Wednesday, July 26th, 2006

Why XHR should support Cross Domain

Category: Articles

Peter Nixey has written a piece on his frustrations with the lack of cross domain XHR in his current applications.

Clientside cross-domain data requests are an extremely useful tool. They can only currently be done (in Javascript) using the script-tag workaround to deliver data as JSON.

External JSON is extremely dangerous as it is arbitrary third-party code executed in the scope of the current web-page. It can be used to steal passwords or data present in the current scope. JSON is also a non-generalised data standard and requires new server-side libraries and code.

XML is already a data standard in wide use with API’s present in most programming languages. It’s inert, human-readable and highly compressible using gzip.

Any cross domain XHR must be server opt-in (rather than opt-out) or else we leave all non-enabled servers vulnerable to brute-force attacks.

Agreement can very simply be communicated by having the server send a header authorising cross-domain use of the data.

… any thoughts?

Posted by Dion Almaer at 9:39 am

3.5 rating from 24 votes


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Why not just XHR to a PHP/ASP script that parses/sends data to the remote server and returns the feedback, effectively like a proxy for remote-domain communications.

I’ve been doing it for ages, it’s not exactly difficult.

You can easily create cross-domain authentication systems by just using a shared authentication DB (accessible by both domains), a timeout mechanism and a unique ID.

You can effectively do a secure XHR between domains with authentication like this… as long as you can do some basic PHP/ASP/etc and have a shared authentication DB that both domains can access.

Comment by method — July 26, 2006

External JSON is only dangerous if you eval it. The json library does have a parser .. I’d recommend using it for external or untrusted content.

Comment by Sam Foster — July 26, 2006

Well, you *can* do a brute-force attack now, too. Just add elements to the page. You *can* execute dangerous remote code. Just add elements to the page. There is no reason to limit XHR to the same domain.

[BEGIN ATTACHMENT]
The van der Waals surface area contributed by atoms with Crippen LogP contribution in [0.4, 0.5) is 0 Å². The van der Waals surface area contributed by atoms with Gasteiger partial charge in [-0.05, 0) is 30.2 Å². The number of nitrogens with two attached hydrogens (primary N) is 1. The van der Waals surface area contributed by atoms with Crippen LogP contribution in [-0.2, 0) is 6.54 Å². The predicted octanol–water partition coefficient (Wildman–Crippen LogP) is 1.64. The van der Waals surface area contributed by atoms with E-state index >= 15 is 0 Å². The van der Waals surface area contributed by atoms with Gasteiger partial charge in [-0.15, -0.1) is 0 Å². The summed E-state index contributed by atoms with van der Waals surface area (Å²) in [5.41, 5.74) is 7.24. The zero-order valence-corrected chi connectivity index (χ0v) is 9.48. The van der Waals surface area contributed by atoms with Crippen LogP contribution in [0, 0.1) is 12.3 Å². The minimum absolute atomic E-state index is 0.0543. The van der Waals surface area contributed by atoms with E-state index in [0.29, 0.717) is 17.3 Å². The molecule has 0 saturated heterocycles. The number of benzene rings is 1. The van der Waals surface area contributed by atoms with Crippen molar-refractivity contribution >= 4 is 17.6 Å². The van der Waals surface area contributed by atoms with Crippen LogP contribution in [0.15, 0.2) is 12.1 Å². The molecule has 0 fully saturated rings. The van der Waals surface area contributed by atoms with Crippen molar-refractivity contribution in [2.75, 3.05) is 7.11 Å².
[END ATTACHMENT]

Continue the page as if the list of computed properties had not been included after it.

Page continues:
Yes, proxying data is easy. But what about if you have to proxy it for 1.000.000 people? It needs an expensive server park. Compare it to a lightweight server.

Comment by András Bártházi — July 26, 2006

I make it work anyway with a bunch of hacks. So what is the point in blocking it? It will just make it easier for companies like mine that want to display data on a remote partner web site.

Comment by Phill Kenoyer — July 26, 2006

External JSON is only dangerous if you eval it. The json library does have a parser .. I’d recommend using it for external or untrusted content.

That would be a good idea, if it were at all possible. But it isn’t, for cross-domain JSON. You have to use the script tag, which essentially means you’re evaling the JSON response.

Comment by Michael Geary — July 26, 2006

Method, you can of course use the proxy approach and this is exactly what I did when I was building eventsites. There is almost always a workaround for something but it doesn’t mean that it shouldn’t be implemented.

A good language is as efficient and empowering as possible and good design should address issues at the most appropriate level of abstraction.

XHR is not a finalised standard yet and if it can be, the cross-domain issue should be dealt with in its specification rather than in what will cumulatively total thousands of man-hours of hacks.

As Michael pointed out, there is no opportunity to parse cross-domain JSON, it has to be immediately eval’d and therein lies the danger.

That aside though, why reinvent the wheel. XML already offers the tools and the security required, why not simply make it accessible cross-domain rather than trying to force JSON into a hole it wasn’t meant to fit.

There’s nothing to stop JSON being served within an XML packet I simply propose that as an existing and powerful standard, XML should be the transport.

Comment by Peter Nixey — July 27, 2006

I wrote a solution to this that just uses script tags to get JSON data from external domains:

Cross-Domain JSON without XHR

Comment by Jesse Skinner — August 11, 2006

i want to display page contents from one remote to another remote. how can i display it.

Comment by Naveen kumar sharma — October 5, 2006

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